Chopin composed his first set of 12 Études, Op. 10 between 1829 and 1833 announcing that with these concert studies he had developed a radical new form of piano literature. Dedicated to Liszt and published as a set in 1833 the Op. 10 set did not carry any descriptive titles. Chopin remained discreet about any possible programmatic inspiration. The titles ‘Arpeggio’, ‘Tristesse’, ‘Black Key’ and ‘Revolutionary’ were appended later. 

In the Études I found especially pleasing Sarkechik’s interpretation of the Étude in C major, Op. 10/1 with the right hand arpeggios sounding like lapping waves. The playing of the fiendishly difficult Étude in A minor, Op. 10/2 has a scampering character and I was impressed by the high spirits of the inventive ‘Black KeyÉtude in G flat major, Op. 10/5. Sarkechik is confident with the serious and nervous temperament of the Étude in E flat minor, Op. 10/6. With the repeated notes and arpeggios of the tempestuous Étude in F minor, Op. 10/9 the soloist communicates a mood of poised seriousness. Interpreted with assurance the strong feel of the parlour expressed by the Étude in A flat major, Op. 10/10 does not reflect its technical difficulties. The final work of the set is the appropriately titled ‘RevolutionaryÉtude in C minor, Op. 10/12. Chopin was inspired to write the C minor piece by the invasion of Warsaw by the Russian army and Sarkechik impresses with a fluid reading of considerable vitality.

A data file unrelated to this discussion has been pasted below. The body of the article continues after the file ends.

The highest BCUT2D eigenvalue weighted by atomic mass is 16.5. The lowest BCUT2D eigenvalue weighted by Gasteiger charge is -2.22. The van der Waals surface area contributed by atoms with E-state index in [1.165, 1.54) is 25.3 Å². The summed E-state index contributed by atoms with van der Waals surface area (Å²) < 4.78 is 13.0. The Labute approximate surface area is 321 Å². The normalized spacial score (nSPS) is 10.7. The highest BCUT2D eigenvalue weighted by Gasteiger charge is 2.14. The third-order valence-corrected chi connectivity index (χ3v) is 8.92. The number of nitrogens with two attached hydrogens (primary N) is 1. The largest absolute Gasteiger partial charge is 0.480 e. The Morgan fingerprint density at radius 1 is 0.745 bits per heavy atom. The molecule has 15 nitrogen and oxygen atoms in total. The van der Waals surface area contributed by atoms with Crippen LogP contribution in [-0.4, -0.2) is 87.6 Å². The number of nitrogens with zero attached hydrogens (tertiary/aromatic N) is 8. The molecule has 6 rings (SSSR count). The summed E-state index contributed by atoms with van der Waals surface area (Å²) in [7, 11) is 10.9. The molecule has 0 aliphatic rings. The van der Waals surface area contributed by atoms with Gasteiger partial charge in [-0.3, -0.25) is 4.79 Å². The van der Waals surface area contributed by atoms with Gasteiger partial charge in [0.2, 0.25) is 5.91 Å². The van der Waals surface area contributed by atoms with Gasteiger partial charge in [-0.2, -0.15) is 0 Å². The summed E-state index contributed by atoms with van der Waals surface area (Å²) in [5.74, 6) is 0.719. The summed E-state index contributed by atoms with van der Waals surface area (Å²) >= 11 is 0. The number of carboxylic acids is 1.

Nima Sarkechik is up against extremely strong competition. There are magnificent sets from Murray Perahia on Sony Classical and Maurizio Pollini on Deutsche Grammophon that rank amongst their finest recordings. In the complete Études Perahia is highly compelling, displaying remarkable pianism with a broad expressive range. The digital sound on Perahia’s Sony recording benefits from outstanding presence and clarity. Pollinis magisterial accounts are brilliantly characterised totally engaging the listener. I found the admirable analogue sonics for Pollini on Deutsche Grammophon of high quality being especially cool and clear - see recording details of the Études notes below.